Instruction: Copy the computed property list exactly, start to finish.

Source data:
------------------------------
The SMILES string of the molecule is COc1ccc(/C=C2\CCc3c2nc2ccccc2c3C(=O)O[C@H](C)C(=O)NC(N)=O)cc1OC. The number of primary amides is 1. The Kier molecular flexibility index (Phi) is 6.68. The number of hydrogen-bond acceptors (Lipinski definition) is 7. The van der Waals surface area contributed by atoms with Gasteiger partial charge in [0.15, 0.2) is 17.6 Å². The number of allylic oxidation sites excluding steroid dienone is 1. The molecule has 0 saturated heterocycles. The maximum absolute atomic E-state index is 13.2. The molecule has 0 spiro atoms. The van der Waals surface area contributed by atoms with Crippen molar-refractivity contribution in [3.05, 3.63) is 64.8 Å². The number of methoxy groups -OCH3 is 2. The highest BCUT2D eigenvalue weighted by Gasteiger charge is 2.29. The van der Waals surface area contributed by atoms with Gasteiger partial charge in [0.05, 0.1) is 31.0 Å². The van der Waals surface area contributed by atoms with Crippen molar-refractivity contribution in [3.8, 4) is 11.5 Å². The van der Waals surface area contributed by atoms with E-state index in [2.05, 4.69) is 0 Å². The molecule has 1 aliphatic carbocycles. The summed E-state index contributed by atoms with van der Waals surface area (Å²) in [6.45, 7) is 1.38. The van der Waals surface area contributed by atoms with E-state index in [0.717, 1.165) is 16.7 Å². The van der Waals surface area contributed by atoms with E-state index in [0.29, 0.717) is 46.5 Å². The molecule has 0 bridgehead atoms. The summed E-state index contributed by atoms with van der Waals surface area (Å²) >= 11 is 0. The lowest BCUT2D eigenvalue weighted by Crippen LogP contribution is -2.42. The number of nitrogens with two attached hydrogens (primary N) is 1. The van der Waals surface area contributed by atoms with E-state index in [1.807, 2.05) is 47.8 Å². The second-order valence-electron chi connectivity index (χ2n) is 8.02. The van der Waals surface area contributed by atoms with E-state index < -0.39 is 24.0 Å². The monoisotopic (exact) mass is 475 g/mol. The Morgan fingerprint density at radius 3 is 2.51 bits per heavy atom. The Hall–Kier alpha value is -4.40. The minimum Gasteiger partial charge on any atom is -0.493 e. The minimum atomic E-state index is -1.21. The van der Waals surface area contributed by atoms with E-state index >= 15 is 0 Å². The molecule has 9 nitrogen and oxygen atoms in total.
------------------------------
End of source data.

The SMILES string of the molecule is COc1ccc(/C=C2\CCc3c2nc2ccccc2c3C(=O)O[C@H](C)C(=O)NC(N)=O)cc1OC. The number of primary amides is 1. The Kier molecular flexibility index (Phi) is 6.68. The number of hydrogen-bond acceptors (Lipinski definition) is 7. The van der Waals surface area contributed by atoms with Gasteiger partial charge in [0.15, 0.2) is 17.6 Å². The number of allylic oxidation sites excluding steroid dienone is 1. The molecule has 0 saturated heterocycles. The maximum absolute atomic E-state index is 13.2. The molecule has 0 spiro atoms. The van der Waals surface area contributed by atoms with Crippen molar-refractivity contribution in [3.05, 3.63) is 64.8 Å². The number of methoxy groups -OCH3 is 2. The highest BCUT2D eigenvalue weighted by Gasteiger charge is 2.29. The van der Waals surface area contributed by atoms with Gasteiger partial charge in [0.05, 0.1) is 31.0 Å². The van der Waals surface area contributed by atoms with Crippen molar-refractivity contribution in [3.8, 4) is 11.5 Å². The van der Waals surface area contributed by atoms with E-state index in [2.05, 4.69) is 0 Å². The molecule has 1 aliphatic carbocycles. The summed E-state index contributed by atoms with van der Waals surface area (Å²) in [6.45, 7) is 1.38. The van der Waals surface area contributed by atoms with E-state index in [0.717, 1.165) is 16.7 Å². The van der Waals surface area contributed by atoms with E-state index in [0.29, 0.717) is 46.5 Å². The molecule has 0 bridgehead atoms. The summed E-state index contributed by atoms with van der Waals surface area (Å²) >= 11 is 0. The lowest BCUT2D eigenvalue weighted by Crippen LogP contribution is -2.42. The number of nitrogens with two attached hydrogens (primary N) is 1. The van der Waals surface area contributed by atoms with E-state index in [1.807, 2.05) is 47.8 Å². The second-order valence-electron chi connectivity index (χ2n) is 8.02. The van der Waals surface area contributed by atoms with E-state index < -0.39 is 24.0 Å². The monoisotopic (exact) mass is 475 g/mol. The Morgan fingerprint density at radius 3 is 2.51 bits per heavy atom. The Hall–Kier alpha value is -4.40. The minimum Gasteiger partial charge on any atom is -0.493 e. The minimum atomic E-state index is -1.21. The van der Waals surface area contributed by atoms with E-state index >= 15 is 0 Å². The molecule has 9 nitrogen and oxygen atoms in total.